Some Bedu men still take more than one wife. It is controversial over whether this is allowable in Islam - the Qu'ran states that a man can have more than one wife, but only if he treats them all equally. However, it then goes on to say it is virtually impossible to treat multiple wives equally. Certainly, the conditions of the time at Medina - when many women were left widowed by constant fighting - do not exist nowadays.
Falconry was both sport and hunting. Codrai, in his book the Seven Shaikdoms, remembers a Bedu he knew being richly rewarded for capturing a falcon with a net trap. When the birds were being trained they were seldom separated from their handlers.
Bedu used the falcons to hunt their houbara or turkey boustard, which would cross the Gulf on an annual migration. Houbara would flee at the approach of hunters before the hunters could get in shooting range - but getting beyond the range of the smaller falcons was another matter. Sadly, houbara are now rare in Qatar, and many of the richer Qataris will travel abroad to hunt with their falcons. (Falcons can sometimes be seen in the first class section of Qatar Airways - with a seat for themselves!)
Camel racing was also a favorite sport. Coderai remembers one between two sheikhs in the UAE developing from nothing, and taking place over an unmarked point to point. Nowadays, camel racing in Qatar involves a lot of money and has - arguably - more organisation. It is still a favourite of Bedouin - I have found that some other Arabs sometimes turn up their noses at camel racing, preferring instead to follow horse racing.
Many bedu suffered eye problems because of the dust and the sand and the sunlight, and some smeared their lids with a black powder kohl. Bedu often practised traditional medicine, including cupping, which involved bloodletting. Cupping still takes place today, and a recent advert in the Gulf Times asked for volunteers for a scientific study into cupping.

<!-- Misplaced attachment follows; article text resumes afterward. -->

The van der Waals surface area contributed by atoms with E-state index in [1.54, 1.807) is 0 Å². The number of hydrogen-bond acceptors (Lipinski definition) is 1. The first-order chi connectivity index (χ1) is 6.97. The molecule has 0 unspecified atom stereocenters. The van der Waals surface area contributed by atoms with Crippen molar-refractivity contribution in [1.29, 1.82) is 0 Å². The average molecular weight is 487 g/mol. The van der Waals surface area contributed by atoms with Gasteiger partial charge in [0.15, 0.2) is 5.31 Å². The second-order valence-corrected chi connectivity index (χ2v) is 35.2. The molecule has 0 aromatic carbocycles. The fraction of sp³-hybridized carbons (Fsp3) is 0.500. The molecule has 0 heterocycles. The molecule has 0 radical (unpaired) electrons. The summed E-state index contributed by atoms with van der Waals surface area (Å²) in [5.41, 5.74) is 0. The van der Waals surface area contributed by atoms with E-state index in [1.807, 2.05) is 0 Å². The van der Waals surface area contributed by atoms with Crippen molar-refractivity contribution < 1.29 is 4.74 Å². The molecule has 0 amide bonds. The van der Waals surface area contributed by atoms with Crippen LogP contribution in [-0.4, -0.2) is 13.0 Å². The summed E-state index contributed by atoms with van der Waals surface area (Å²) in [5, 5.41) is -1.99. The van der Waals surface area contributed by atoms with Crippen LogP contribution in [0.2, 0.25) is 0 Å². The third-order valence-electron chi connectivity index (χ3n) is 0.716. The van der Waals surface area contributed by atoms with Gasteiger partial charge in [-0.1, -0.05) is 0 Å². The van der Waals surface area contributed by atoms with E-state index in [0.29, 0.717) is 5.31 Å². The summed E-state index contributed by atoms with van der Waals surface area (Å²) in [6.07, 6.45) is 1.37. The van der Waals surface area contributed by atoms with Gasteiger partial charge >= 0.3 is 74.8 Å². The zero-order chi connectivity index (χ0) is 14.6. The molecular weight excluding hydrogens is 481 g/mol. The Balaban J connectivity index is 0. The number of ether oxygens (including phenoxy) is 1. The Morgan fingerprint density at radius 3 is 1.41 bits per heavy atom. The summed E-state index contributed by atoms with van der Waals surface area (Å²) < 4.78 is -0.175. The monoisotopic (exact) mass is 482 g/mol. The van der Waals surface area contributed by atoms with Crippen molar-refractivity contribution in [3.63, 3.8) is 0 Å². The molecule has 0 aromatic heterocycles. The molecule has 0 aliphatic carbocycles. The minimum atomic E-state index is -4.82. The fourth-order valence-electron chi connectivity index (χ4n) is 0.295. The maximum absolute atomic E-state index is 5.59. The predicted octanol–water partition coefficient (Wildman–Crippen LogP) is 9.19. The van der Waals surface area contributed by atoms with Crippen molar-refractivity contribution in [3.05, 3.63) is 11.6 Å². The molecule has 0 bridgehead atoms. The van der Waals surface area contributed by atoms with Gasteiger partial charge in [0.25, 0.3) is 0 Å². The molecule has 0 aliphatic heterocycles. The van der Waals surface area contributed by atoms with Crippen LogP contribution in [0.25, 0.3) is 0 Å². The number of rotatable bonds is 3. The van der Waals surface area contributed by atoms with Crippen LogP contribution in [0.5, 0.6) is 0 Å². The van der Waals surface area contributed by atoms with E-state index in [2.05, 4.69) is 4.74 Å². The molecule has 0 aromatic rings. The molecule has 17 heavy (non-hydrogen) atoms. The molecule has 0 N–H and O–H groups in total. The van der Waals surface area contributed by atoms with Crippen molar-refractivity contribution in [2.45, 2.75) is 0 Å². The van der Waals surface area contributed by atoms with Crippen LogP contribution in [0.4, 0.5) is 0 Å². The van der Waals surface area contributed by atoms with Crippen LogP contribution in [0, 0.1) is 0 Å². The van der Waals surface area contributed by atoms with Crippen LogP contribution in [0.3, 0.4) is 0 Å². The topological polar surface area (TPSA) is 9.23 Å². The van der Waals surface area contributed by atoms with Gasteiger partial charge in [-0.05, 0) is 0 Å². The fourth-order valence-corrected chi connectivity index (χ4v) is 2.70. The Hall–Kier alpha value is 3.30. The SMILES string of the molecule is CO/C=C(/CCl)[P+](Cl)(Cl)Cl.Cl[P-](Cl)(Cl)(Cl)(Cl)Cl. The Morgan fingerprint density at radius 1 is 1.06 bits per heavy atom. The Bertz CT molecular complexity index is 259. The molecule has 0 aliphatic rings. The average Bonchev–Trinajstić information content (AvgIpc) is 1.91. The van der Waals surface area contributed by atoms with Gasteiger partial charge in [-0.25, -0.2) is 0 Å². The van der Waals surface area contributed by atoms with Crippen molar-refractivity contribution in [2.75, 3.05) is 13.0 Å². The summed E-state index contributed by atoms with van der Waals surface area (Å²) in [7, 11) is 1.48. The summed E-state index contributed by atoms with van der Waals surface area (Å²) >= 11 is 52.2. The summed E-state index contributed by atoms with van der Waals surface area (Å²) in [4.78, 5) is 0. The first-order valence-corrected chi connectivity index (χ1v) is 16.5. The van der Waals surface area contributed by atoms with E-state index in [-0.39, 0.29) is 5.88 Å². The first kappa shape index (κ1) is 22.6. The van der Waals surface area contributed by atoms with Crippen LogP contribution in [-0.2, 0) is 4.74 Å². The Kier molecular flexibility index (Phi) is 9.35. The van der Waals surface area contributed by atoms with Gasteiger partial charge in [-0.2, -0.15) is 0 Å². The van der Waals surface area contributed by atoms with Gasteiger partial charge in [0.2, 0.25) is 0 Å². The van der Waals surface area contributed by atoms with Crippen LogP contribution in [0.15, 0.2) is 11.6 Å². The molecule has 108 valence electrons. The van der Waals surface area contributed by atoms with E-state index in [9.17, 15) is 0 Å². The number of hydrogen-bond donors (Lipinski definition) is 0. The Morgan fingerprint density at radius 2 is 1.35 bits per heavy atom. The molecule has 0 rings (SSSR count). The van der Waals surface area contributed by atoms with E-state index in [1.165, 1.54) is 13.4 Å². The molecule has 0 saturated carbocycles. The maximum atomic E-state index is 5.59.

Bedu family units were originally known as Bayts or tents.
Traditionally a tent was divided into at least two areas: the men and the women's. The women's area would be where the cooking was done, while guests would be received in the men's section. The tents were woven by the women using goats hair. While more permanent affairs could be elaborate affairs, setting up and dismantling them was a laborious job and often more temporary arrangements were used. Codrai photographed some shelters which were little more than palm fronds woven together.
The camels were God's gift to the Bedu, the Bedu used to say. Camels were not only used for transport but provided meat, milk - and fuel. Because camels use water so efficiently, their droppings are almost entirely dry, and ideal for burning. The dung was also used as a lining for nappies, while their wool was used to weave ropes and clothes, and their urine was used to wash hair and tan leather. Because of theft and raiding the camels were often branded.
In Qatar, the bedouin also harvested wood from the mangrove swamps from areas such as Al Thakira and Al Ruwais.